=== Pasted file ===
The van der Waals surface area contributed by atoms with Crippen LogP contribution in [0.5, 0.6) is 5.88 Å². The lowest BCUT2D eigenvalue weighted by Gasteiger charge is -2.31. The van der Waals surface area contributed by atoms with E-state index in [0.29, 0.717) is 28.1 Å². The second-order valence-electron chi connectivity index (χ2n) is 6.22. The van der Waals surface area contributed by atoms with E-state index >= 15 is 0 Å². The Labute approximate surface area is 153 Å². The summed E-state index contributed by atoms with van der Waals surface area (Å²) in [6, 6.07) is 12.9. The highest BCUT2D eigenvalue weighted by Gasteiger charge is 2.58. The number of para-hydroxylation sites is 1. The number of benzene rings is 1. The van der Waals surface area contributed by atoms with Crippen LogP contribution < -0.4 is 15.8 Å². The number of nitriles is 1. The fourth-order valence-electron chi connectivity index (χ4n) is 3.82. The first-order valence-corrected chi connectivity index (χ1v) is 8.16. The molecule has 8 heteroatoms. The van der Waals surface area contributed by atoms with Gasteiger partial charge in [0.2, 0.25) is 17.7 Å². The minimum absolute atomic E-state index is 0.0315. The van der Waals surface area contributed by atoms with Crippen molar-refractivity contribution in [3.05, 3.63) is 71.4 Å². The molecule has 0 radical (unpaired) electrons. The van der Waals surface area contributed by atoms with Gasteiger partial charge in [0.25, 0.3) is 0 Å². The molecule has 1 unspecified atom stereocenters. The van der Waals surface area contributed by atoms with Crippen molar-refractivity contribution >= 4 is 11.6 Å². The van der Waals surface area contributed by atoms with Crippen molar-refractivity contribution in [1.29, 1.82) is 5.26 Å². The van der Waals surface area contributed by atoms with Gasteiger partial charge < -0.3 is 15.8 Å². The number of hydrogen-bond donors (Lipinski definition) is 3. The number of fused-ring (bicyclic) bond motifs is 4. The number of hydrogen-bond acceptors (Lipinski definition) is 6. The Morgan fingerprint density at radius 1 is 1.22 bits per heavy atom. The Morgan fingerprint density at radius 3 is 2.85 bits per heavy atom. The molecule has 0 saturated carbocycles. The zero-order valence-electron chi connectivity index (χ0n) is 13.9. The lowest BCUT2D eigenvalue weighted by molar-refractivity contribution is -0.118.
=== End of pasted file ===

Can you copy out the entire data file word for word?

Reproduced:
The van der Waals surface area contributed by atoms with Crippen LogP contribution in [0.5, 0.6) is 5.88 Å². The lowest BCUT2D eigenvalue weighted by Gasteiger charge is -2.31. The van der Waals surface area contributed by atoms with E-state index in [0.29, 0.717) is 28.1 Å². The second-order valence-electron chi connectivity index (χ2n) is 6.22. The van der Waals surface area contributed by atoms with E-state index >= 15 is 0 Å². The Labute approximate surface area is 153 Å². The summed E-state index contributed by atoms with van der Waals surface area (Å²) in [6, 6.07) is 12.9. The highest BCUT2D eigenvalue weighted by Gasteiger charge is 2.58. The number of para-hydroxylation sites is 1. The number of benzene rings is 1. The van der Waals surface area contributed by atoms with Crippen LogP contribution < -0.4 is 15.8 Å². The number of nitriles is 1. The fourth-order valence-electron chi connectivity index (χ4n) is 3.82. The first-order valence-corrected chi connectivity index (χ1v) is 8.16. The molecule has 8 heteroatoms. The van der Waals surface area contributed by atoms with Gasteiger partial charge in [0.2, 0.25) is 17.7 Å². The minimum absolute atomic E-state index is 0.0315. The van der Waals surface area contributed by atoms with Crippen molar-refractivity contribution in [3.05, 3.63) is 71.4 Å². The molecule has 0 radical (unpaired) electrons. The van der Waals surface area contributed by atoms with Gasteiger partial charge in [0.25, 0.3) is 0 Å². The molecule has 1 unspecified atom stereocenters. The van der Waals surface area contributed by atoms with Crippen molar-refractivity contribution >= 4 is 11.6 Å². The van der Waals surface area contributed by atoms with Crippen molar-refractivity contribution in [1.29, 1.82) is 5.26 Å². The van der Waals surface area contributed by atoms with Gasteiger partial charge < -0.3 is 15.8 Å². The number of hydrogen-bond donors (Lipinski definition) is 3. The number of fused-ring (bicyclic) bond motifs is 4. The number of hydrogen-bond acceptors (Lipinski definition) is 6. The Morgan fingerprint density at radius 1 is 1.22 bits per heavy atom. The Morgan fingerprint density at radius 3 is 2.85 bits per heavy atom. The molecule has 0 saturated carbocycles. The zero-order valence-electron chi connectivity index (χ0n) is 13.9. The lowest BCUT2D eigenvalue weighted by molar-refractivity contribution is -0.118.